Of course, these signs don’t guarantee readiness. Schneider says parents should watch to see what babies do after you’ve fed them a small spoonful. If they push it out the first few times, don’t be discouraged, as that’s a natural reflex. “That has to go away over time, and they have to learn how to pull [food] off of the spoon,” she says. “But if they’re still consistently pushing it out, you might want to try again in a couple of weeks until they get the hang of pulling it in.”
Which brings us to another point: don’t force your baby to eat. Doing so could cause them to have an “oral aversion where they start refusing because it’s something that they control,” Schneider says. It’s more than okay to take a break and try again in a week. If the pattern continues, consult with your pediatrician.
Choose a method
Open wide and say ahh! When it comes to feeding your growing baby, there are two main camps: spoon-feeding purées or baby-led weaning. Purées have long been a favorite for parents because they’re relatively simple to make and store, and they’re easy for babies to digest. You can steam a variety of fruits, vegetables, and even proteins, toss ’em in the blender, and voilà! You’ve got yourself a small meal.
But in recent years, baby-led weaning, in which parents forgo spoons altogether in favor of easy-to-eat finger foods, has become a popular option. Whereas puréed meals help babies get accustomed to eating off of a spoon, baby-led weaning makes the experience more interactive. “I like the concept of baby-led weaning because I think, in general, it has that concept in mind that your baby is taking an active role in feeding themselves,” Williamson says. “They’re touching the food, they’re having a relationship with the food. Their brain knows that their hand is touching the food, can feel that texture. I love that.”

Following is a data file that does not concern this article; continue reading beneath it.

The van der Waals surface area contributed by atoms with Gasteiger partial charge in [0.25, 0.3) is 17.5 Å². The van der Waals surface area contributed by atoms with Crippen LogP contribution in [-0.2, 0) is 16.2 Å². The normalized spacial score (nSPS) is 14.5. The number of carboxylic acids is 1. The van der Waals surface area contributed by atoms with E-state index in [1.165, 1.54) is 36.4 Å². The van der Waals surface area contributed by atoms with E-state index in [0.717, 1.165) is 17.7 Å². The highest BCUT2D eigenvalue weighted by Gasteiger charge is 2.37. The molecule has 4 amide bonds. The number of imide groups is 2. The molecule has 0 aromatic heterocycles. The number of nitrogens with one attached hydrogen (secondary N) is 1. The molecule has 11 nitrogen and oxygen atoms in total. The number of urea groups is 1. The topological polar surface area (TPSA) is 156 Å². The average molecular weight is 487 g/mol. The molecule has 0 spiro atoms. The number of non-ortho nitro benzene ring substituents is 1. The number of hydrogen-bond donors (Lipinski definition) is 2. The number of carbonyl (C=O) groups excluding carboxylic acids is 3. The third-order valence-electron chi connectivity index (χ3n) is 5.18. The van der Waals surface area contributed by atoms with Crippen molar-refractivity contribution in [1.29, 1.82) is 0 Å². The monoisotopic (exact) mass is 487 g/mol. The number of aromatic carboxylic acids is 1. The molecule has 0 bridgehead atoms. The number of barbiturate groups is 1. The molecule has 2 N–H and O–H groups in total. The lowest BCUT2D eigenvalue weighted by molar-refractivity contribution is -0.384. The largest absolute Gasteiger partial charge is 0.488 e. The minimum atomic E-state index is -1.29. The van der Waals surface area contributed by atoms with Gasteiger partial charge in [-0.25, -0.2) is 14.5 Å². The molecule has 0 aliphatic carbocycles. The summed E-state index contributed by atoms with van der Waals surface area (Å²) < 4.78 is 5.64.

But which is best for you?
The excellent news, Williamson and Schneider say, is that both options are great. “This is a philosophy I adhere to with food whether they’re babies or toddlers or older: Follow the baby’s cue,” Williamson says. “If the baby doesn’t like purées, go for the chunky. If the baby doesn’t like the chunky, go for the purée.” Every baby is different, she adds, and there’s no one-size-fits-all option. Heck, it’s fine to mix it up and sometimes purée while offering chunky finger foods other times.
That said, there are some things to be cautious of if you’re going to go the baby-led weaning route. First and foremost, you must ensure that all of the food is easy for babies to gum to avoid choking hazards, Schneider says. So, don’t start with whole grapes, large chunks of cheese, hard veggies, or things like hot dogs. She also says, “a good time to try [baby-led weaning] is when they’re sitting up by themselves and starting to bring their hands and putting things in their mouths… That’s usually somewhere between seven and nine months.”
A version of this article was originally published in March 2014.